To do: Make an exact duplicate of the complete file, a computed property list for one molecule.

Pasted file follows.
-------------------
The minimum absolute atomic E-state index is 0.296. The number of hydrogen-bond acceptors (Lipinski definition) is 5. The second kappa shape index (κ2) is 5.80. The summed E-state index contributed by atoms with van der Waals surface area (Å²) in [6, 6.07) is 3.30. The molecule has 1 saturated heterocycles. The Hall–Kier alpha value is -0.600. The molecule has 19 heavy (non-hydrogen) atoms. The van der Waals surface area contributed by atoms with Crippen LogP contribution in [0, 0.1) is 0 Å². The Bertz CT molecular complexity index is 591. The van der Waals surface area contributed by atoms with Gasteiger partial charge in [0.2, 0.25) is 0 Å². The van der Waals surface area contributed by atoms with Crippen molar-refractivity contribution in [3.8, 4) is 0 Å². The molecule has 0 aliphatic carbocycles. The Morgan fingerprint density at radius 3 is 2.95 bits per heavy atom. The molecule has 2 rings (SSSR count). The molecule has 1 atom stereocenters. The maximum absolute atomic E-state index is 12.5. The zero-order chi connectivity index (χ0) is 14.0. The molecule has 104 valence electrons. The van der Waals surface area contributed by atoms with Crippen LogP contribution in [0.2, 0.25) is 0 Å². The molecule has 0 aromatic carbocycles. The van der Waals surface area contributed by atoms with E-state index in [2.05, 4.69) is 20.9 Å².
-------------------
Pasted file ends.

The minimum absolute atomic E-state index is 0.296. The number of hydrogen-bond acceptors (Lipinski definition) is 5. The second kappa shape index (κ2) is 5.80. The summed E-state index contributed by atoms with van der Waals surface area (Å²) in [6, 6.07) is 3.30. The molecule has 1 saturated heterocycles. The Hall–Kier alpha value is -0.600. The molecule has 19 heavy (non-hydrogen) atoms. The van der Waals surface area contributed by atoms with Crippen LogP contribution in [0, 0.1) is 0 Å². The Bertz CT molecular complexity index is 591. The van der Waals surface area contributed by atoms with Gasteiger partial charge in [0.2, 0.25) is 0 Å². The van der Waals surface area contributed by atoms with Crippen molar-refractivity contribution in [3.8, 4) is 0 Å². The molecule has 0 aliphatic carbocycles. The Morgan fingerprint density at radius 3 is 2.95 bits per heavy atom. The molecule has 2 rings (SSSR count). The molecule has 1 atom stereocenters. The maximum absolute atomic E-state index is 12.5. The zero-order chi connectivity index (χ0) is 14.0. The molecule has 104 valence electrons. The van der Waals surface area contributed by atoms with Crippen LogP contribution in [0.2, 0.25) is 0 Å². The molecule has 0 aromatic carbocycles. The van der Waals surface area contributed by atoms with E-state index in [2.05, 4.69) is 20.9 Å².